"Afghanistan cannot sustain the training and equipping of its security forces our ticket out and the ostensible guarantor of Afghanistan’s future security with its own sources of revenue," Broadwell said.
It also means progress toward a strategic partnership with Afghanistan, one that faces hurdles over the leadership of nighttime raids and who controls detention policy. Successive U.S. administrations have found Afghan President Hamid Karzai to be a mercurial partner. After the Kandahar killings, he called for U.S. troops to leave Afghan villages, and, referring to the Taliban and the U.S. presence, said: “There are two demons in our country now.”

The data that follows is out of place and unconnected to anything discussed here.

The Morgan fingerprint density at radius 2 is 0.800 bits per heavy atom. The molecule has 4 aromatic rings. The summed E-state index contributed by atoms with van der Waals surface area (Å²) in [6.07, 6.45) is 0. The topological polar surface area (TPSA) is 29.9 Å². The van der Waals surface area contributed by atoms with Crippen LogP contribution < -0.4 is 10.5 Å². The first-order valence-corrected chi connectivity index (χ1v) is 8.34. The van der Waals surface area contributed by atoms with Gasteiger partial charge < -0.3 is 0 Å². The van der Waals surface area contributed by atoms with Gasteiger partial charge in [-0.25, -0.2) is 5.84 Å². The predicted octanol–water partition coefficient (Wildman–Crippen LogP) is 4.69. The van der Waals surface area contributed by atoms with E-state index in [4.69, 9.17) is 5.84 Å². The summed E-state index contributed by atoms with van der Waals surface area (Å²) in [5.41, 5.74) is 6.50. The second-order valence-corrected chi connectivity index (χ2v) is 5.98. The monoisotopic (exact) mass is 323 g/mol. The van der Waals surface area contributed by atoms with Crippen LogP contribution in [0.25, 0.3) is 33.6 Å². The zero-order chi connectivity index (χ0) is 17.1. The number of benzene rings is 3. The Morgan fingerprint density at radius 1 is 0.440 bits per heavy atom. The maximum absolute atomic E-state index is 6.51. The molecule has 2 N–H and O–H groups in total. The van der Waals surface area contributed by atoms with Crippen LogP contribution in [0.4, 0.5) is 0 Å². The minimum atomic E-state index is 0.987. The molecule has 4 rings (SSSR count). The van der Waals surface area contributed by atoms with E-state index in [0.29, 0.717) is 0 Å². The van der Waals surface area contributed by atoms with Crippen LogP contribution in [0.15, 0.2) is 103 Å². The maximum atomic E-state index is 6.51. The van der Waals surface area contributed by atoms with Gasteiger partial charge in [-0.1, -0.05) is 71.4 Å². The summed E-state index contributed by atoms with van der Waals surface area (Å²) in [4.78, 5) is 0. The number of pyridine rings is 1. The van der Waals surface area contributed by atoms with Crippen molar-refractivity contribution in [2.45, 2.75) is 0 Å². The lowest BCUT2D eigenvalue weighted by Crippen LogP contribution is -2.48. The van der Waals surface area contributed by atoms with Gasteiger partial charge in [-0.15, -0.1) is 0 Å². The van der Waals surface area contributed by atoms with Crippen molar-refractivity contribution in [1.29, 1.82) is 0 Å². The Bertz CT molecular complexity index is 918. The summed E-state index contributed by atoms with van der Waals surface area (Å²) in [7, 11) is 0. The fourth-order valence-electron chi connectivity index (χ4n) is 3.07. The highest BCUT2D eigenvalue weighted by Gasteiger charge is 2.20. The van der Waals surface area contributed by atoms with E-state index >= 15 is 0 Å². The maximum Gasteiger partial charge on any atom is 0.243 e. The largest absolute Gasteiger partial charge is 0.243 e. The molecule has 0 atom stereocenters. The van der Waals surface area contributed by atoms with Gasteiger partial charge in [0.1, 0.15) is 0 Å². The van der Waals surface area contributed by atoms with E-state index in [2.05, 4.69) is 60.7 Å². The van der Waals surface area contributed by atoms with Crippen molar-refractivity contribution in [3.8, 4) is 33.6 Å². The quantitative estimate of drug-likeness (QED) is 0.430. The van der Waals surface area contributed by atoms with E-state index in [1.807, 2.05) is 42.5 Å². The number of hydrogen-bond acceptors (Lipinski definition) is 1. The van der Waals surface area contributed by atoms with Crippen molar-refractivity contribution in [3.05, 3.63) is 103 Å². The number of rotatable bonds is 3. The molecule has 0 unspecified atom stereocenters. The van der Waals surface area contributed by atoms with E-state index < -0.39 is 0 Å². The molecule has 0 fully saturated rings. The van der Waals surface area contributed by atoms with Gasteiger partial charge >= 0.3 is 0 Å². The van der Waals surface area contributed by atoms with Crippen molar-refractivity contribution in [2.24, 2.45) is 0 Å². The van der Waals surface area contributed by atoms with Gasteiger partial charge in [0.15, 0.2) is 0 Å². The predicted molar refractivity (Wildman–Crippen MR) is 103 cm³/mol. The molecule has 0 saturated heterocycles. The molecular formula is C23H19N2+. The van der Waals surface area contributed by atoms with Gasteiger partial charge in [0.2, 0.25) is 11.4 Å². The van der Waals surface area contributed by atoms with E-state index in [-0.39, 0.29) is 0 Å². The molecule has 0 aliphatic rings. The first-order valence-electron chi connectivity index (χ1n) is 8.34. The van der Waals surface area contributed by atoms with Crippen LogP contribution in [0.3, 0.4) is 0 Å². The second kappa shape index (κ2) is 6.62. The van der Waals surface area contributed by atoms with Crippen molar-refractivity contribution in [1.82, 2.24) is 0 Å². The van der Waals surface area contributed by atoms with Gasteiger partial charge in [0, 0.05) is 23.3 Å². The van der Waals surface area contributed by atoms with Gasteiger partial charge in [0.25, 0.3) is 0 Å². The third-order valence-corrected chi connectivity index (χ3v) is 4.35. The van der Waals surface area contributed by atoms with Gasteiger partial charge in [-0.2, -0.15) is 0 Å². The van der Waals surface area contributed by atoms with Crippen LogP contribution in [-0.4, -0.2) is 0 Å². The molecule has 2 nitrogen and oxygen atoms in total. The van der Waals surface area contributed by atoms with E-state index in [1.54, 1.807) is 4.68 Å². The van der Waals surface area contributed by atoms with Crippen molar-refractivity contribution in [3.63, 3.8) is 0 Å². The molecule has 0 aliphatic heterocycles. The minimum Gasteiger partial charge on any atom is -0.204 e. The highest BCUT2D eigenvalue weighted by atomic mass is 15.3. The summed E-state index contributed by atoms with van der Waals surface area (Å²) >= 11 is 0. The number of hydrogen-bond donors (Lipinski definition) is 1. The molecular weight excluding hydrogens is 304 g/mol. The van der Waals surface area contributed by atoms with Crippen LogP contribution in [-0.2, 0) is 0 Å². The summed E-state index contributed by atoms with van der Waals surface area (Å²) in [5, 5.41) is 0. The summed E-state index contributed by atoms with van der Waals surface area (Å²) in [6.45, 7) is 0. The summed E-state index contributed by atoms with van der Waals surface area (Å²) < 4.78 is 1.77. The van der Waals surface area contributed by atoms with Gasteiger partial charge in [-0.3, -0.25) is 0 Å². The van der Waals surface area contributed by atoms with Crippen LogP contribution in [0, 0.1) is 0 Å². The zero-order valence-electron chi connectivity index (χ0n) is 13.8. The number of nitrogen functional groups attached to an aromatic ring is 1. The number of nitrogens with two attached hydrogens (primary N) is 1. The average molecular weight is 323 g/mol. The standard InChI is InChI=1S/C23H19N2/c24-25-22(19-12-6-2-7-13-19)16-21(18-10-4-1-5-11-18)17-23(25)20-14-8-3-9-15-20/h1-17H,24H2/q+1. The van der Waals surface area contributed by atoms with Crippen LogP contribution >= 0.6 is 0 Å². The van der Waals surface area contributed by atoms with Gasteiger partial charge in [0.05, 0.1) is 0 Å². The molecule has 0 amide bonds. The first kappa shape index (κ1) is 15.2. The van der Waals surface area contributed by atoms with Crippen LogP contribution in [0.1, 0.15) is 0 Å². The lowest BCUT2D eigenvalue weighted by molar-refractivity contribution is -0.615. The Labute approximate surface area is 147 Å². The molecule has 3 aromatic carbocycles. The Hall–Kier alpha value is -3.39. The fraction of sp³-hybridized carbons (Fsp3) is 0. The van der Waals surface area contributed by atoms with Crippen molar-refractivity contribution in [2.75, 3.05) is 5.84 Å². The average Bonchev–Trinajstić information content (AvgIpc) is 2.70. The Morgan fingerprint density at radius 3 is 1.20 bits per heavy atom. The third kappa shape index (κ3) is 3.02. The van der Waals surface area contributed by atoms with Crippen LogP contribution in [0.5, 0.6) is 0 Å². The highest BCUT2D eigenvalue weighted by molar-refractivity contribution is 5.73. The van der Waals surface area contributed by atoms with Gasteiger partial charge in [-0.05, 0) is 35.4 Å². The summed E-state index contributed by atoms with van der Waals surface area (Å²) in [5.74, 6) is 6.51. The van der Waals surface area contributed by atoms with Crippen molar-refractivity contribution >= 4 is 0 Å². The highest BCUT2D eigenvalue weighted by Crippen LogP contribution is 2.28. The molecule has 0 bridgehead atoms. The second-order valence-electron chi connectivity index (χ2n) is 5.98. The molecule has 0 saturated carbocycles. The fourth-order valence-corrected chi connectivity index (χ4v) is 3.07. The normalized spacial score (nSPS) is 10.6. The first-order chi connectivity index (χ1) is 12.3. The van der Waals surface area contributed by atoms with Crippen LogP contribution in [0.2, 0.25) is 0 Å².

As combat winds down in Afghanistan over the next two years, and the accent shifts to a transition to Afghan leadership, there are faint echoes of what U.S. broadcaster Walter Cronkite said in February 1968 after a visit to Vietnam.
"It is increasingly clear to this reporter that the only rational way out will be to negotiate, not as victors, but as an honorable people who lived up to their pledge to defend democracy, and did the best they could."